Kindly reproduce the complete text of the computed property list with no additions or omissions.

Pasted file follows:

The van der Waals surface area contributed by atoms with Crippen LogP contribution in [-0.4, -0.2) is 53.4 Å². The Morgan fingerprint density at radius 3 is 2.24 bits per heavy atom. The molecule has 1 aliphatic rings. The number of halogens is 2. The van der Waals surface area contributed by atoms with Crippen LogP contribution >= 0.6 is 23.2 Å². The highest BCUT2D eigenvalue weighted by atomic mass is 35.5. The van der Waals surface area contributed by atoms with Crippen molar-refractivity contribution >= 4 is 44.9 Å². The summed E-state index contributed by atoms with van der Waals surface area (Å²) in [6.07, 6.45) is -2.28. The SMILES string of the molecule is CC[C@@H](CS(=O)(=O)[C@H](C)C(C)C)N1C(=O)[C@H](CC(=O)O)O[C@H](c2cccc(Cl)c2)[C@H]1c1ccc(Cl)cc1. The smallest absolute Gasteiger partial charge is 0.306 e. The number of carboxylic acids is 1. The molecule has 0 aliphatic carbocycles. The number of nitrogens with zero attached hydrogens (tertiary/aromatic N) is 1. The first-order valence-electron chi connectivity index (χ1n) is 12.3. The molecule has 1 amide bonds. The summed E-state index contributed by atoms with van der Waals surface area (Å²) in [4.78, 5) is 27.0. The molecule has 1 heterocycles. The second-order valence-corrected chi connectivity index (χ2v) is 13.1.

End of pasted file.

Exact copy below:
The van der Waals surface area contributed by atoms with Crippen LogP contribution in [-0.4, -0.2) is 53.4 Å². The Morgan fingerprint density at radius 3 is 2.24 bits per heavy atom. The molecule has 1 aliphatic rings. The number of halogens is 2. The van der Waals surface area contributed by atoms with Crippen LogP contribution >= 0.6 is 23.2 Å². The highest BCUT2D eigenvalue weighted by atomic mass is 35.5. The van der Waals surface area contributed by atoms with Crippen molar-refractivity contribution >= 4 is 44.9 Å². The summed E-state index contributed by atoms with van der Waals surface area (Å²) in [6.07, 6.45) is -2.28. The SMILES string of the molecule is CC[C@@H](CS(=O)(=O)[C@H](C)C(C)C)N1C(=O)[C@H](CC(=O)O)O[C@H](c2cccc(Cl)c2)[C@H]1c1ccc(Cl)cc1. The smallest absolute Gasteiger partial charge is 0.306 e. The number of carboxylic acids is 1. The molecule has 0 aliphatic carbocycles. The number of nitrogens with zero attached hydrogens (tertiary/aromatic N) is 1. The first-order valence-electron chi connectivity index (χ1n) is 12.3. The molecule has 1 amide bonds. The summed E-state index contributed by atoms with van der Waals surface area (Å²) in [4.78, 5) is 27.0. The molecule has 1 heterocycles. The second-order valence-corrected chi connectivity index (χ2v) is 13.1.